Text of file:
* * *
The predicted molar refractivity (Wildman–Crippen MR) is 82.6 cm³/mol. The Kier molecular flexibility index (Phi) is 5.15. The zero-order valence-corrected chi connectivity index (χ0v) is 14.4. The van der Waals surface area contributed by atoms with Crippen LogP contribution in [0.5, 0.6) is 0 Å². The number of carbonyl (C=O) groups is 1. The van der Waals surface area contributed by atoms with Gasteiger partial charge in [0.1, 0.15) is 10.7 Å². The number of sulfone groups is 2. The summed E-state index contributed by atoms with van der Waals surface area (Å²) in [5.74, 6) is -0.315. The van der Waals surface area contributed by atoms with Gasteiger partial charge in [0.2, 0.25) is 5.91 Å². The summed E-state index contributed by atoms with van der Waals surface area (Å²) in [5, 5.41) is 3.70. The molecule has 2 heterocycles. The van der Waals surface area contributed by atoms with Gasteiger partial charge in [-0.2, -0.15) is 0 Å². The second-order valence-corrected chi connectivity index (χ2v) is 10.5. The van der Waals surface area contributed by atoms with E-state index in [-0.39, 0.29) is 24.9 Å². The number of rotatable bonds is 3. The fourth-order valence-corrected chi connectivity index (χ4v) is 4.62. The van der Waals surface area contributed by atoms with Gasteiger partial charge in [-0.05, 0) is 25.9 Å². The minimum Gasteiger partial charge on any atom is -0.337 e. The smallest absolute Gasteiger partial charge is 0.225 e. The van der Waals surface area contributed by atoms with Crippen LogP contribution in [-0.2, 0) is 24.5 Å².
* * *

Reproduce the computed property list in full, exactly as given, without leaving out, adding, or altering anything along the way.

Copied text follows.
The predicted molar refractivity (Wildman–Crippen MR) is 82.6 cm³/mol. The Kier molecular flexibility index (Phi) is 5.15. The zero-order valence-corrected chi connectivity index (χ0v) is 14.4. The van der Waals surface area contributed by atoms with Crippen LogP contribution in [0.5, 0.6) is 0 Å². The number of carbonyl (C=O) groups is 1. The van der Waals surface area contributed by atoms with Gasteiger partial charge in [0.1, 0.15) is 10.7 Å². The number of sulfone groups is 2. The summed E-state index contributed by atoms with van der Waals surface area (Å²) in [5.74, 6) is -0.315. The van der Waals surface area contributed by atoms with Gasteiger partial charge in [0.2, 0.25) is 5.91 Å². The summed E-state index contributed by atoms with van der Waals surface area (Å²) in [5, 5.41) is 3.70. The molecule has 2 heterocycles. The van der Waals surface area contributed by atoms with Gasteiger partial charge in [-0.2, -0.15) is 0 Å². The second-order valence-corrected chi connectivity index (χ2v) is 10.5. The van der Waals surface area contributed by atoms with E-state index in [-0.39, 0.29) is 24.9 Å². The number of rotatable bonds is 3. The fourth-order valence-corrected chi connectivity index (χ4v) is 4.62. The van der Waals surface area contributed by atoms with Gasteiger partial charge in [-0.05, 0) is 25.9 Å². The minimum Gasteiger partial charge on any atom is -0.337 e. The smallest absolute Gasteiger partial charge is 0.225 e. The van der Waals surface area contributed by atoms with Crippen LogP contribution in [-0.2, 0) is 24.5 Å².